9 May 2022

Forget talk of a ‘seismic’ shock, not much in Northern Ireland has actually changed

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On Saturday evening, 48 hours after the polls closed, counting at Northern Ireland’s Stormont assembly election was finally complete. The result was described by some commentators as a ‘seismic’ shock. But once the initial overstatement and hyperbole were cleared out the way, it was striking how little had actually changed.

Sinn Fein topped the poll for the first time, claiming a symbolic win for Irish nationalism, but the party failed to add to its 27 assembly seats and its vote rose by only 1%. In contrast, the Democratic Unionist Party (DUP) lost almost 7% of its support. In the end, though, it returned 25 MLAs, a drop of just three. 

Many of its former supporters opted for the Traditional Unionist Voice (TUV) this time. This fiercely anti-Protocol party, led by the formidable barrister Jim Allister, surged at the DUP’s expense, but ultimately could not add to the one seat it held previously. The Stormont Assembly is elected using the proportional single transferable vote system, which means that voters’ second, third or fourth ‘preferences’ often turn out to be more decisive than their first preference. The TUV failed to attract enough of these ‘transferred’ votes when rival candidates were eliminated.

At the end of the count, unionist parties, who favour Northern Ireland remaining in the UK, lost three MLAs overall, finishing up with 37. Nationalists, who want the province to be absorbed by the Irish Republic, were down four seats, at 35.

The only unequivocal winner was the Alliance party, which more than doubled its number of MLAs, claiming 13.5% of the vote. Officially, Alliance is ‘unaligned’ on the constitutional issue, but it wants to keep Northern Ireland tied as closely as possible to the EU, even if that comes at the expense of its links to the rest of the UK. 

This complicated picture was not reflected in some of the early responses to the election result, which veered from hysterical to wildly inappropriate. Piers Morgan tweeted that Sinn Fein’s success marked the ‘impending and I think now inevitable collapse of the United Kingdom’. Meanwhile, The Times ran a story celebrating the journey of the republican party’s ‘northern leader’, Michelle O’Neill, headlined, ‘From pregnant schoolgirl to Northern Ireland’s next leader’.

This framed the achievements of a party that takes its directions from the IRA’s ‘army council’, and celebrates terrorists who murdered their neighbours, as a story of female empowerment. The Times, though, was surpassed by Susan McKay in The Guardian, who claimed: ‘A majority of Northern Ireland’s people has voted to have as first minister a republican whose party wants a united Ireland,’ before noting in the very next sentence that ‘Sinn Fein gained an astonishing 29% of first preference votes’.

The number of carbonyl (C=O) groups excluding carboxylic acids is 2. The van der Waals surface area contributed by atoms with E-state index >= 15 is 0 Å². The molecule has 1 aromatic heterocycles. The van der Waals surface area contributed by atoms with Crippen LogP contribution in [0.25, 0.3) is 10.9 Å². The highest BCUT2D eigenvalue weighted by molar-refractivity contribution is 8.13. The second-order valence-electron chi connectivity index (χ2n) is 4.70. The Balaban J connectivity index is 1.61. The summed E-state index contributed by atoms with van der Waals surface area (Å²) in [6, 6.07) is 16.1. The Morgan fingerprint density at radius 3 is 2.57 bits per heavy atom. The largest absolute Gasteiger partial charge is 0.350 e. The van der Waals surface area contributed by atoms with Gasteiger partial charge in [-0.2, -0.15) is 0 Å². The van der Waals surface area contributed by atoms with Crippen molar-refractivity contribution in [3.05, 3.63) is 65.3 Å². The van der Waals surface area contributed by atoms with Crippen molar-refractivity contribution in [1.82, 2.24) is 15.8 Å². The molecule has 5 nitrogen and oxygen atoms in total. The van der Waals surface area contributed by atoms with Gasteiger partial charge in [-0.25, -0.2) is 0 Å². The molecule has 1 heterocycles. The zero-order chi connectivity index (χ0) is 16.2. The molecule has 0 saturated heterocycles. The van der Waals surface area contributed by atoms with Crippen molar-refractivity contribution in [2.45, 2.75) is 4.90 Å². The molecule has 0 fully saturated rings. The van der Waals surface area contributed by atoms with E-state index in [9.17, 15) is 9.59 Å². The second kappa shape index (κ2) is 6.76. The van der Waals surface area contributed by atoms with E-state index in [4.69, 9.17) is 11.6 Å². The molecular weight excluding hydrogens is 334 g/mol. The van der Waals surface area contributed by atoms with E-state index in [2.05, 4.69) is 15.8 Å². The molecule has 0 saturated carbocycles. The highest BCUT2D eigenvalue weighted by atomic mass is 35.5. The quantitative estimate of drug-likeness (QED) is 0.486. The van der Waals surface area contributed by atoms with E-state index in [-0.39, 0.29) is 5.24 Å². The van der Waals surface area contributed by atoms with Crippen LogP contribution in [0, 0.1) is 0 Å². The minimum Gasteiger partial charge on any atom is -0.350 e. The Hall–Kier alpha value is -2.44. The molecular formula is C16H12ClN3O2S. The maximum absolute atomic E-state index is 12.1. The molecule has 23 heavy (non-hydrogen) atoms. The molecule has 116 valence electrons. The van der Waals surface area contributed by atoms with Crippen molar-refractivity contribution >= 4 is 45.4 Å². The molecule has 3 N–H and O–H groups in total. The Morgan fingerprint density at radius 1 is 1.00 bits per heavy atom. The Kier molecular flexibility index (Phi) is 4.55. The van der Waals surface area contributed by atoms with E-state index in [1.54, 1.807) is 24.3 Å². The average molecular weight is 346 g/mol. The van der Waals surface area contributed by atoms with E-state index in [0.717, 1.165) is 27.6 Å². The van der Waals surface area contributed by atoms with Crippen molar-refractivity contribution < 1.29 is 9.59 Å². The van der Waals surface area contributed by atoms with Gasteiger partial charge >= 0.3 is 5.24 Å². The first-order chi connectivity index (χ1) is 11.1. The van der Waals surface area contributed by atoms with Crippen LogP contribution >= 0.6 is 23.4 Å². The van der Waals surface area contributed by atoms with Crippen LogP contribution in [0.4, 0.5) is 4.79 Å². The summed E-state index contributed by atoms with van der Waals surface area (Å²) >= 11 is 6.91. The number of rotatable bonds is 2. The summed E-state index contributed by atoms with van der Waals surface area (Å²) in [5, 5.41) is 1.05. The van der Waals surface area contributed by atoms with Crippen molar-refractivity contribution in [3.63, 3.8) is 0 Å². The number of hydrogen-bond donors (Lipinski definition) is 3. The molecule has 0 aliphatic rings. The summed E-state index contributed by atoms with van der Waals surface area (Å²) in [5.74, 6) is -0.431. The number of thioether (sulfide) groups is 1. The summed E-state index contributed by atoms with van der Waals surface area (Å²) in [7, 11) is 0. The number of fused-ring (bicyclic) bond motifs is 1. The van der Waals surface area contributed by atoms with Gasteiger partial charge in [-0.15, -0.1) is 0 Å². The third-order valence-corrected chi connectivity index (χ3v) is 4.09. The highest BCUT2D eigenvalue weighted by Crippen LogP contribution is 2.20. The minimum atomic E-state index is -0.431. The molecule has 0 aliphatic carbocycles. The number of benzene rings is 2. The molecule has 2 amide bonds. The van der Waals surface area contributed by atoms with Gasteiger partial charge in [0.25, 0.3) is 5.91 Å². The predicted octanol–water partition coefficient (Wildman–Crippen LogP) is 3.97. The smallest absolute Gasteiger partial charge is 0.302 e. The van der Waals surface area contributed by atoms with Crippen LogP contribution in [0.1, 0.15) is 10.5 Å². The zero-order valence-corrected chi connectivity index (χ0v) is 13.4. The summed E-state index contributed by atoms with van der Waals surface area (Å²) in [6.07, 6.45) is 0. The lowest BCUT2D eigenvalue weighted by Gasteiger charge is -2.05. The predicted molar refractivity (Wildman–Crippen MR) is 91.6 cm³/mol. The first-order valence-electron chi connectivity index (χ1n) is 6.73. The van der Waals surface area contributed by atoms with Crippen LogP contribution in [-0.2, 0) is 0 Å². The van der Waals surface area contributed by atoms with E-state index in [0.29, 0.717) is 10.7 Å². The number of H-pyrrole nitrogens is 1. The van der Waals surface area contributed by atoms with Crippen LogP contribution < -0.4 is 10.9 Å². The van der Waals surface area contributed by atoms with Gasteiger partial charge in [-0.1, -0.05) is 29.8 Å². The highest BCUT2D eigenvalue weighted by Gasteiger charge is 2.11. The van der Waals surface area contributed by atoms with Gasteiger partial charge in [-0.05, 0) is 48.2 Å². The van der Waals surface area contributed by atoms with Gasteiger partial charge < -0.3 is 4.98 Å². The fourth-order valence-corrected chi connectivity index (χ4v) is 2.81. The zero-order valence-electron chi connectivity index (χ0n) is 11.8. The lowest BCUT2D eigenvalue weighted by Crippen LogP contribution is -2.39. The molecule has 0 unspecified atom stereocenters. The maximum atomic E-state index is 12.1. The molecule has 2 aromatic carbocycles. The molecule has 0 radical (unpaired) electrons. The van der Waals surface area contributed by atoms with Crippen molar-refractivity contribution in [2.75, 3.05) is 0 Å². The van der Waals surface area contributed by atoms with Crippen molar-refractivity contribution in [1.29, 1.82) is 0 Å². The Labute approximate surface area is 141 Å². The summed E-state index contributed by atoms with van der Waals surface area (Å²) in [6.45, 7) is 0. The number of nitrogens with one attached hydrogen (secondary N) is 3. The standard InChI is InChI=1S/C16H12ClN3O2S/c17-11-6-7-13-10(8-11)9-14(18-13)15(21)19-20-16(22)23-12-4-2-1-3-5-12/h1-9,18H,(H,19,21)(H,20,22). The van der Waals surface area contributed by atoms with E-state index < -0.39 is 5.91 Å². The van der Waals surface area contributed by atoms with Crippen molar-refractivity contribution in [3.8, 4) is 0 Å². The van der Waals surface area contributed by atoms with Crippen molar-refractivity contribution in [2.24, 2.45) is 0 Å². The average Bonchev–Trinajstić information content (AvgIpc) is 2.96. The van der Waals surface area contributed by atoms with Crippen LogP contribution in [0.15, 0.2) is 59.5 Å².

From a pro-Union viewpoint, the election result was obviously disappointing, and Sinn Fein performed relatively well, but these wild takes lacked context or perspective. The republican party has not ‘taken power’ in Northern Ireland, as some headlines suggested. It holds under a third of Assembly seats and edged ahead of the DUP in a consociational, power-sharing system. It was already one of the two pivotal power-brokers in the province, alongside the DUP, and has been since 2007.

Voters did not demand a border poll or swing toward parties that favour Northern Ireland’s destruction. Sinn Fein’s support grew slightly, but its nationalist rival, the SDLP, was decimated. Unionists still have more seats than nationalists in the Assembly and they gained a higher proportion of first preference votes.

In any case, republicans deliberately played down the significance of the constitutional issue during this campaign, concentrating instead on the cost of living and funding for the health service. Sinn Fein and its supporters probably will demand an early border poll, but that is more to do with creating another long-running grievance that it can nurture, rather than a realistic expectation that it would win.

The election has not changed or resolved the Northern Ireland Protocol issue either. The drop in the DUP’s first preference vote was similar to the TUV’s increase in support. Many unionist voters expressed their anger and frustration at the sea border by voting for a party that takes a harder line on the Protocol, even though that risked allowing Sinn Fein to top the poll.

The DUP’s leader, Jeffrey Donaldson, insists that his party will not nominate a deputy first minister and restore the power-sharing executive at Stormont unless the Protocol is changed radically. The Government previously hinted that tomorrow’s Queen’s Speech would include a bill that empowered ministers to override aspects of the sea border directly or promised to protect the Belfast Agreement ‘in its entirety’, but has since cast doubt on this prospect.

After a bruising election, and the comparative success of the TUV, Donaldson is now unlikely to accept vague promises to deal with the Protocol. His party would already be taking a political risk by nominating a deputy first minister, who would officially have powers ‘co-equal’ to the first minister, but could be portrayed as ‘serving under’ a republican.

Sinn Fein’s success is certainly a blow to unionists’ morale and it challenges them to promote Northern Ireland’s place in the UK more positively and compellingly in the future. At the same time, the idea that Ulster’s politics have been ‘changed utterly’ by this result is a colossal exaggeration.

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Owen Polley is a writer, commentator, consultant, and the co-author 'An Agenda for Northern Ireland After Brexit'.

Columns are the author's own opinion and do not necessarily reflect the views of CapX.